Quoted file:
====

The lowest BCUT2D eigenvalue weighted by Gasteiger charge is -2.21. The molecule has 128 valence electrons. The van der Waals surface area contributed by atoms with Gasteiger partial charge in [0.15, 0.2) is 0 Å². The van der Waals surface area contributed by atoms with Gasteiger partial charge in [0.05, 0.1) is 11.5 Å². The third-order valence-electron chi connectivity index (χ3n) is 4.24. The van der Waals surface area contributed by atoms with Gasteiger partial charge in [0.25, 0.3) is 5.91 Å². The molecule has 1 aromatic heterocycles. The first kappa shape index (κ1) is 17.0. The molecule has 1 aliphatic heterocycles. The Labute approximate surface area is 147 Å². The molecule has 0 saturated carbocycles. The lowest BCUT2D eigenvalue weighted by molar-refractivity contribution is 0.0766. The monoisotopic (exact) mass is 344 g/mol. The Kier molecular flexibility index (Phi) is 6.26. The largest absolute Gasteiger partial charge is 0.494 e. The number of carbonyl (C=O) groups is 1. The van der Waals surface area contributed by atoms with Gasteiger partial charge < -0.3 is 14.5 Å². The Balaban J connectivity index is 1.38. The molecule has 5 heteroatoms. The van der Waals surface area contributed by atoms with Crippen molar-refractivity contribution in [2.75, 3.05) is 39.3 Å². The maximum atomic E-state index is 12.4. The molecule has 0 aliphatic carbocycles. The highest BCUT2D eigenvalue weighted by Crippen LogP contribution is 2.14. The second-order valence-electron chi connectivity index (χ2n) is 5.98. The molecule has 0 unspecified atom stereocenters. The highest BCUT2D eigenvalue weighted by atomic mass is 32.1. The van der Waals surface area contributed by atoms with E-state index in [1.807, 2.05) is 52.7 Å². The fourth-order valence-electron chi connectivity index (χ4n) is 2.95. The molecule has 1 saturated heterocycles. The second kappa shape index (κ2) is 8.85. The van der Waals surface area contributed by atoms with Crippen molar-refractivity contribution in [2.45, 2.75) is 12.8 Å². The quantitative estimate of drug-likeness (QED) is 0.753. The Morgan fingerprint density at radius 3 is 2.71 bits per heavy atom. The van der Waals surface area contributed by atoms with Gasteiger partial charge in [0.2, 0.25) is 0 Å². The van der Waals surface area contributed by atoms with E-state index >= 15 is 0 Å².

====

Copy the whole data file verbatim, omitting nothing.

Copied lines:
The lowest BCUT2D eigenvalue weighted by Gasteiger charge is -2.21. The molecule has 128 valence electrons. The van der Waals surface area contributed by atoms with Gasteiger partial charge in [0.15, 0.2) is 0 Å². The van der Waals surface area contributed by atoms with Gasteiger partial charge in [0.05, 0.1) is 11.5 Å². The third-order valence-electron chi connectivity index (χ3n) is 4.24. The van der Waals surface area contributed by atoms with Gasteiger partial charge in [0.25, 0.3) is 5.91 Å². The molecule has 1 aromatic heterocycles. The first kappa shape index (κ1) is 17.0. The molecule has 1 aliphatic heterocycles. The Labute approximate surface area is 147 Å². The molecule has 0 saturated carbocycles. The lowest BCUT2D eigenvalue weighted by molar-refractivity contribution is 0.0766. The monoisotopic (exact) mass is 344 g/mol. The Kier molecular flexibility index (Phi) is 6.26. The largest absolute Gasteiger partial charge is 0.494 e. The number of carbonyl (C=O) groups is 1. The van der Waals surface area contributed by atoms with Gasteiger partial charge < -0.3 is 14.5 Å². The Balaban J connectivity index is 1.38. The molecule has 5 heteroatoms. The van der Waals surface area contributed by atoms with Crippen molar-refractivity contribution in [2.75, 3.05) is 39.3 Å². The maximum atomic E-state index is 12.4. The molecule has 0 aliphatic carbocycles. The highest BCUT2D eigenvalue weighted by Crippen LogP contribution is 2.14. The second-order valence-electron chi connectivity index (χ2n) is 5.98. The molecule has 0 unspecified atom stereocenters. The highest BCUT2D eigenvalue weighted by atomic mass is 32.1. The van der Waals surface area contributed by atoms with E-state index in [1.807, 2.05) is 52.7 Å². The fourth-order valence-electron chi connectivity index (χ4n) is 2.95. The molecule has 1 saturated heterocycles. The second kappa shape index (κ2) is 8.85. The van der Waals surface area contributed by atoms with Crippen molar-refractivity contribution in [2.45, 2.75) is 12.8 Å². The quantitative estimate of drug-likeness (QED) is 0.753. The Morgan fingerprint density at radius 3 is 2.71 bits per heavy atom. The van der Waals surface area contributed by atoms with Gasteiger partial charge in [0.2, 0.25) is 0 Å². The van der Waals surface area contributed by atoms with E-state index >= 15 is 0 Å².